When he saw that, the discreet prince reflected: “This is not the time for me to show anger, for I have other affairs in hand; and how could I employ against these two contemptible creatures, this wife of mine and the man who has done me this wrong, this sword which is to be used against my foes? Or what quarrel have I with this adulteress, for this is the work of malignant desire that showers calamities upon me, showing skill in the game of testing my firmness? It is my marriage with a woman below me in rank that is in fault, not the woman herself; how can a female crow leave the male crow to take pleasure in a cuckoo?”
Thus reflecting, he allowed that wife of his to remain in the society of her paramour; for in the minds of heroes possessed with an ardent desire of victory, of what importance is woman, valueless as a straw? But at the moment when his wife ardendy embraced her paramour there fell from her ear an ornament thickly studded with valuable jewels. And she did not observe this, but at the end of her interview, taking leave of her paramour, returned hurriedly to her house as she came. And that unlawful lover also departed somewhere or other.
Then the prince saw that jeweled ornament, and took it up; it flashed with many jewel-gleams, dispelling the gathering darkness of despondency, and seemed like a hand-lamp obtained by him to assist him in searching for his lost prosperity. The prince immediately perceived that it was very valuable, and went off, having obtained all he required, to Kanyakubja; there he pledged that ornament for a hun-dred thousand gold pieces, and after buying horses and elephants went into the presence of the emperor. And with the troops which he gave him he marched, and slew his enemies in fight, and recovered his father’s kingdom; and his mother applauded his success.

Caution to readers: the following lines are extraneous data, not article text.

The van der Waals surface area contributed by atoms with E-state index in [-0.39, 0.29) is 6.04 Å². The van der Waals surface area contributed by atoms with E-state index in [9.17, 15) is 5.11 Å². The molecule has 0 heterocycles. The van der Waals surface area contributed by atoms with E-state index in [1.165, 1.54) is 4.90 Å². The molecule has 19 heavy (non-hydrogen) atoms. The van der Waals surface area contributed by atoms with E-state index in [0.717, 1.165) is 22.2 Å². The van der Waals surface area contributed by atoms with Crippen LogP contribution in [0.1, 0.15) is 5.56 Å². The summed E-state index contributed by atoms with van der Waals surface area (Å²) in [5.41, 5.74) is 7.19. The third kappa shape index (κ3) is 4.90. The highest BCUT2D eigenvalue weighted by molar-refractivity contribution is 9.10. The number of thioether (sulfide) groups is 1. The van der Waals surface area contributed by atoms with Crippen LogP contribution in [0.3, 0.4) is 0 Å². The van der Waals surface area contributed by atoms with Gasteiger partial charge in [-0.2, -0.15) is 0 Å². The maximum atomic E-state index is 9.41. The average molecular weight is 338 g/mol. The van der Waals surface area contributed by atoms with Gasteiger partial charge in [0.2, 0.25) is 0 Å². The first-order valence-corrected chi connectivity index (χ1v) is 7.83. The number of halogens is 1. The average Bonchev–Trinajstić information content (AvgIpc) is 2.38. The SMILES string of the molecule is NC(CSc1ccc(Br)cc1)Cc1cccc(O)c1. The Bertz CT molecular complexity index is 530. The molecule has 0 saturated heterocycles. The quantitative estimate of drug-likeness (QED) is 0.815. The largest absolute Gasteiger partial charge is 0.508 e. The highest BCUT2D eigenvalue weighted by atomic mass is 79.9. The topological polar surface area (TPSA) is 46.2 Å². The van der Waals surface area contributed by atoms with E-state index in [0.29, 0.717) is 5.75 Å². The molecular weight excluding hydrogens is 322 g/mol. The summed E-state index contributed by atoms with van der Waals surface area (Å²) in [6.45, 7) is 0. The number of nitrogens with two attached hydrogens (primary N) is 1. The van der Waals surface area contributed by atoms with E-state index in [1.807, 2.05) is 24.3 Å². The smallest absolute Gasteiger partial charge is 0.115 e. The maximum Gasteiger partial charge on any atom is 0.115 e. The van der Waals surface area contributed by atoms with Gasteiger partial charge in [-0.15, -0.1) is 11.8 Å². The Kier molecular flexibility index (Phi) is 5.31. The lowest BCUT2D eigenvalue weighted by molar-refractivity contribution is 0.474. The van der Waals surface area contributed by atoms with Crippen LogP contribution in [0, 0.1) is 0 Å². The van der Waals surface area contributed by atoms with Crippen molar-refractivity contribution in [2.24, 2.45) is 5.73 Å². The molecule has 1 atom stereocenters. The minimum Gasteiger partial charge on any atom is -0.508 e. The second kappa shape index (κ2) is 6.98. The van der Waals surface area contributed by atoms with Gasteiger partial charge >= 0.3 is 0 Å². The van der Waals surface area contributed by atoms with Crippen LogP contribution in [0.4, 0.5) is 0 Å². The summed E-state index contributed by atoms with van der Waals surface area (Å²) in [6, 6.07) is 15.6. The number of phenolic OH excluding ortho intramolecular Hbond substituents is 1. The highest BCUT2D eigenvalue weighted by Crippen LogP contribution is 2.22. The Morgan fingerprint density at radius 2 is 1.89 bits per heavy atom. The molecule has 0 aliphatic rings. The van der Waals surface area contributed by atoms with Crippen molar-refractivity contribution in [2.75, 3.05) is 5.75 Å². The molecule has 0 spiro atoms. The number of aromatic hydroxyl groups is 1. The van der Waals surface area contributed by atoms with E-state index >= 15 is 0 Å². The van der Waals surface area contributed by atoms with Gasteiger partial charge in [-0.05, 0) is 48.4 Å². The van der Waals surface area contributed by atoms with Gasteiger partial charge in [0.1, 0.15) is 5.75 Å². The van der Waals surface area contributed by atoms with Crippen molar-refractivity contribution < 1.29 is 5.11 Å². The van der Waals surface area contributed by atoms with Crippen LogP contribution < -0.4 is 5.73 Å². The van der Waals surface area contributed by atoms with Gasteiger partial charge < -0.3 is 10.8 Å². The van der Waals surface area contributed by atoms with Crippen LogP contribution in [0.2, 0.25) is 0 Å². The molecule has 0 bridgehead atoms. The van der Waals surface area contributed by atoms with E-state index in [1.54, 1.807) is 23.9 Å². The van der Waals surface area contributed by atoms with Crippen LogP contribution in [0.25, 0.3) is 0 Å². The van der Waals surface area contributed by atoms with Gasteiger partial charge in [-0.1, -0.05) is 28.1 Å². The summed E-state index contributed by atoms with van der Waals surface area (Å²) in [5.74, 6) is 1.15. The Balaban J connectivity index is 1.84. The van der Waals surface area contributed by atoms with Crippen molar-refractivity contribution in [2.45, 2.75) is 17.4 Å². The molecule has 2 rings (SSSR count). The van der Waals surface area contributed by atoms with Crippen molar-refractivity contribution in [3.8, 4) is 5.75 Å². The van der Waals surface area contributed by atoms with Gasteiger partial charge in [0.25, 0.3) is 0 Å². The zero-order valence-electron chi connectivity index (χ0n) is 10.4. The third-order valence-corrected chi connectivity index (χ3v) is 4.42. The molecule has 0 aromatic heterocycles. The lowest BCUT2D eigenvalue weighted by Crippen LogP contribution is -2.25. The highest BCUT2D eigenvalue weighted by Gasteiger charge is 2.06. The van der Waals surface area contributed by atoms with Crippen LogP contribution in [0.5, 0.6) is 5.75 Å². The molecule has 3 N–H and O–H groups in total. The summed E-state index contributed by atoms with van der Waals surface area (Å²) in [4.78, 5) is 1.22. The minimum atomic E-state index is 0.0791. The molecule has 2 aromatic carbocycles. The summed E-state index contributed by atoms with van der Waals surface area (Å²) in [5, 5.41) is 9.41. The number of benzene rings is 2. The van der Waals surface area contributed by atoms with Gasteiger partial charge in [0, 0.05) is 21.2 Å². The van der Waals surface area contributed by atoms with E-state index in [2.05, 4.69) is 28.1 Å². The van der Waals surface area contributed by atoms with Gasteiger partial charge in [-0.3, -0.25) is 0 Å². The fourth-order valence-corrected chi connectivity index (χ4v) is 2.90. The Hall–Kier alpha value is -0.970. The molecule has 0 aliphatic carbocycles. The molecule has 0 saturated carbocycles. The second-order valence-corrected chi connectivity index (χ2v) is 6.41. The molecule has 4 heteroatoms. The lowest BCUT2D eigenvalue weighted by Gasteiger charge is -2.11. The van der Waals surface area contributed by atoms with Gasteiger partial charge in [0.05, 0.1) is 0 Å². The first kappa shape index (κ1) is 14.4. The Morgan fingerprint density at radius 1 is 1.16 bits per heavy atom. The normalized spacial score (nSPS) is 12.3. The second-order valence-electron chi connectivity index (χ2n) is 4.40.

Then he redeemed from pawn that ornament, and sent it to his father-in-law to reveal that unsuspected secret; his father-in-law, when he saw that earring of his daughter’s, which had come to him in such a way, was confounded, and showed it to her. She looked upon it, lost long ago like her own virtue; and when she heard that it had been sent by her husband she was distracted, and called to mind the whole circumstance: “This is the very ornament which I let fall in the alms-house the night I saw that unknown traveler standing there; so that must undoubtedly have been my husband come to test my virtue, but I did not recognize him, and he picked up this ornament.”
While the merchant’s daughter was going through this train of re-flection, her heart, afflicted by the misfortune of her unchastity having been discovered, in its agony, broke. Then her father artfully questioned a maid of hers who knew all her secrets, and found out the truth, and so ceased to mourn for his daughter; as for the prince, after he recovered the kingdom, he obtained as wife the daughter of the emperor, won by his virtues, and enjoyed the highest prosperity.